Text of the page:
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Bishop Robert McElroy on Conscience

Thursday, Jan. 19, 2012

In a talk yesterday on the engagement of the Catholic conscience with American public life, Robert McElroy of the San Francisco Diocese reviewed three dimensions of conscience that, he argued, should frame our understanding about our role as citiznes:

The Motivational Level: McElroy urged his audience to examine what motivates them in their political lives, to determine whether tribalism or self-interest were at the heart of their motivation or whether they were striving to be an instrument for attaining the common good.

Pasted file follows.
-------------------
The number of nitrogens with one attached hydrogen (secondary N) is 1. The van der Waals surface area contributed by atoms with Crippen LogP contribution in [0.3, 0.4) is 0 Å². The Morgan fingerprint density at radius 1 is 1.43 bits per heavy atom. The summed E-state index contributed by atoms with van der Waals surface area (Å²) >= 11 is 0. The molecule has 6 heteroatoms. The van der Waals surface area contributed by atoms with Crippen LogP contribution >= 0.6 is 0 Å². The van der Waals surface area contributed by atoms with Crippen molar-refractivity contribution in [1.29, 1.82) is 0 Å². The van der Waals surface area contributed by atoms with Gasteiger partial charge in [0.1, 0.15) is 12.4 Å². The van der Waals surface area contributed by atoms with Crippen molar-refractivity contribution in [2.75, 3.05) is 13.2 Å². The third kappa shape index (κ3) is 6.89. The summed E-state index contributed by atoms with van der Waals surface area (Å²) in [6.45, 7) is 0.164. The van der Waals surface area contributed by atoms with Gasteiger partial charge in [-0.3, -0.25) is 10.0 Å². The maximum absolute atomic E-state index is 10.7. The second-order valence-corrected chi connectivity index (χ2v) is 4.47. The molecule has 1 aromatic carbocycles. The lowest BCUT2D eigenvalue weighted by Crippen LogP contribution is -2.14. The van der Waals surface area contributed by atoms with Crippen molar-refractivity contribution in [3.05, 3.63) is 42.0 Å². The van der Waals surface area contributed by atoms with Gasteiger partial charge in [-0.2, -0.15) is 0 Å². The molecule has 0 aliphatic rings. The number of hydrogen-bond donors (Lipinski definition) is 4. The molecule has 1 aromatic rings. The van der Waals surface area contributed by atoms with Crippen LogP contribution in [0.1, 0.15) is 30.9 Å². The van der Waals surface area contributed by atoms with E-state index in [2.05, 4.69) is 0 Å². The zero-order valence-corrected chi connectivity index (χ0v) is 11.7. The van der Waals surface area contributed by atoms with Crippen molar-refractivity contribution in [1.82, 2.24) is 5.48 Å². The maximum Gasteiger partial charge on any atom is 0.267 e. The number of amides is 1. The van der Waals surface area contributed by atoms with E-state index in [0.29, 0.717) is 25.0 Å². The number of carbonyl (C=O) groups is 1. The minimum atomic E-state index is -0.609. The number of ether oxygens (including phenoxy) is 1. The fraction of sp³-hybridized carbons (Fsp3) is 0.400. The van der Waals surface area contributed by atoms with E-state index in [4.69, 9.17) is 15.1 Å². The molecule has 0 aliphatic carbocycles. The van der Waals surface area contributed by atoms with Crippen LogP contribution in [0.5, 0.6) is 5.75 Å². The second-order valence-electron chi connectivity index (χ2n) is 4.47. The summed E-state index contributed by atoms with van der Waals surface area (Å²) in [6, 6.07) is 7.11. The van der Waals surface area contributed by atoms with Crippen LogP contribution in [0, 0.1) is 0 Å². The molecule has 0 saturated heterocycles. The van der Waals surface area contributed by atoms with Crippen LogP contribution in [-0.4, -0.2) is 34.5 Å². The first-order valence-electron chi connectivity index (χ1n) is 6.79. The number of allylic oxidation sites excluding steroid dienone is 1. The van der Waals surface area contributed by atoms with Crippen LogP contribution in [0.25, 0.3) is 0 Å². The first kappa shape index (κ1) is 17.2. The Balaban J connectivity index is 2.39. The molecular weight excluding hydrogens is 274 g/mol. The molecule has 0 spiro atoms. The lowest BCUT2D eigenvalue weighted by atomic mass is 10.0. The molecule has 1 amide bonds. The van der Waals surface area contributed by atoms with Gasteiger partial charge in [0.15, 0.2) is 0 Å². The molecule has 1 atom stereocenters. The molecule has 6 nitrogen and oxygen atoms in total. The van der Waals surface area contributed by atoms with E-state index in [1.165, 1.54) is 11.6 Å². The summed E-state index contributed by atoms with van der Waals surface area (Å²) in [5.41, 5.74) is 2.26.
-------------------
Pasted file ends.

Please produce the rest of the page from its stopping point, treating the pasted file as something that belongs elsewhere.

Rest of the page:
The Directive Level: McElroy identified key social teachings of the Church that should inform conscience, including:

  • The right to life and the dignity of the human person
  • The enhancement of family life
  • human rights
  • The option for the poor and the vulnerable
  • The dignity of work and the rights of workers
  • Solidarity
  • Caring for God's creation

The Deliberative Level: McElroy pointed out that these key aspects of Catholic social teaching "bisect American politics."  Republicans, he said, tend to focus on the right to life and family values; Democrats are in sympathy with the option for the poor and the concern with the environment

To McElroy, voting is a moral act.  It's not an endorsement of a candidate's entire platform; it's an assessment, using conscience, of what person will best advance the common good in the particular situation they face.

McElroy's talk is available here as a podcast.




Tags: conscience